Unfortunately the tobacco companies have had a windfall of profits as a result of the increased sales of tobacco products. It is estimated that tobacco manufacturers will have earned enough

in increased profits in six months to more than pay the full three-year health promotion surtax obligation. That is interesting.

Reformers are confused about the rationale used by the government in only having the health promotion surtax apply for three years. In six months they will have made enough increase in their profits to pay it for three years. That surtax comes off in three years. It is built right into the legislation. It will only apply for a three-year term, while the tobacco tax reduction will be in effect and still cause increased consumption and increased health costs long after the surtax is taken off.

Reformers believe that the health promotion surtax should be in effect until the tobacco taxes return to their pre-February 8, 1994 levels. That is how long the surtax should remain in effect. That is common sense.

Reformers tried to propose an amendment to extend the health promotion surtax from three to six years. However again we have that problem. The legislative council advised us that the expansion of a tax could only be made or moved by the minister. The Reformers respectfully request the minister to do that as soon as possible, to make that change and to close the loopholes.

Reformers also support the increase in fines for illegal possession or sale of unstamped tobacco products: increase the fines and solve the problem where it exists.

Reformers believe that increased enforcement combined with the effective export tax should have been tried by the government before it reduced the taxes on cigarettes and tobacco products. If we knew there was a health risk here why did we not try some other avenues first?

We could have put an export tax on those cigarettes. We could have tried enforcement to see how effective it would have been. We knew where the problem existed. We knew where the smuggling was taking place. Reformers believe that if we had tried these things we may not have put the health of Canadians at such great risk.

The final part of Bill C-32 which the Reform Party supports is the immediate payment of tax rebates owing to retailers and distributors throughout Canada. Retailers and wholesalers are owed an estimated $150 million in rebates of excise tax paid on tobacco products held in inventory while the excise tax rates were reduced. That is legitimate. We support the government in that rebate.

The minister cannot issue the rebate cheques until Bill C-32 is passed. While we oppose the reduction in tobacco taxes retailers are likely to get upset if we delay the bill, and rightfully so, thereby delaying their rebate cheques even further. We do not want to hold them up.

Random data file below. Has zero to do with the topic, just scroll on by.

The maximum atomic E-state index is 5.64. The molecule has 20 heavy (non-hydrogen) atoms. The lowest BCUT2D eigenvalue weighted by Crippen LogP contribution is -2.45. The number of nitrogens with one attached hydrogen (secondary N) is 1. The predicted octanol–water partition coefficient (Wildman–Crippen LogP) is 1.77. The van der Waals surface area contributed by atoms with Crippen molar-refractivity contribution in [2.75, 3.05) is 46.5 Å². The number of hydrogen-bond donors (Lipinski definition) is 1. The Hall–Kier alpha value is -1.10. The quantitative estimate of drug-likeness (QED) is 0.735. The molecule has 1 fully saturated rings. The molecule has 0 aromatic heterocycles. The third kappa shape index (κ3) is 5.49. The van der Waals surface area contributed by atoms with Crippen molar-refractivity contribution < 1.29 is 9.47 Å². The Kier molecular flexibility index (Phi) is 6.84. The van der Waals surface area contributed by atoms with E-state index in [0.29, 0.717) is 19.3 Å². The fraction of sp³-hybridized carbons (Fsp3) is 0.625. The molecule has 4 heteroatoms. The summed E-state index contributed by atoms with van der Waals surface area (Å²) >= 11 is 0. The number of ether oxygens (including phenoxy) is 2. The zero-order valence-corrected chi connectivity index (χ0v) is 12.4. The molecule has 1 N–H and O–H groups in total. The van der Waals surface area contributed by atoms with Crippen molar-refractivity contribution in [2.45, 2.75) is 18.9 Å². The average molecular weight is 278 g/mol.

Reformers proposed at committee stage to have a separate bill introduced dealing with the rebates so that it could be passed quickly. This would allow retailers to get their money quickly. It would allow Parliament the time necessary to debate the full health costs. We would not have to rush the legislation through. Implications resulting from the tax reduction on cigarettes and tobacco products could be more thoroughly examined. The finance committee refused to even consider our request.

Let us start to discuss the provisions of Bill C-32 which we oppose. We are opposed to the tax reduction on cigarettes and tobacco products because it will increase smoking particularly among young people, the most vulnerable sector of our society. As a result it will increase health costs. Increasing smoking will increase health costs. It is a logical conclusion. That is what will happen.

Reformers find it amazing that the government caved into the criminal element of society so quickly. This sent the wrong signal to those who chose to break the law. The Liberal government said that if you defy the law it will change the law rather than enforce it. That is the signal it sent out to the criminal element and I cannot accept that.

Reformers find it hard to believe the government did not take a more reasonable approach and impose an effective export tax and increase enforcement in the areas where the majority of the smuggling was occurring. Even the commissioner of the RCMP confirmed in February that 70 per cent of the contraband tobacco was coming through the three Mohawk reserves between Cornwall and Montreal. If that is where the problem was, why not have the courage to enforce the laws of Canada?

What will we do now when the criminal element redirects its smuggling to alcohol, drugs and guns? My understanding is that they are already looking at this. They are looking at where else they can turn to make some money.

When the government caved in and lowered tobacco taxes, all MPs received representation from Canadian distillers that we should also lower the taxes on alcohol and booze. That is the logical thing. If we can reduce taxes in this area, let us reduce it over here because the smuggling will now occur in a different area. Are we going to treat that in the same way? Are we going to reduce the taxes on that? Is that going to be our approach?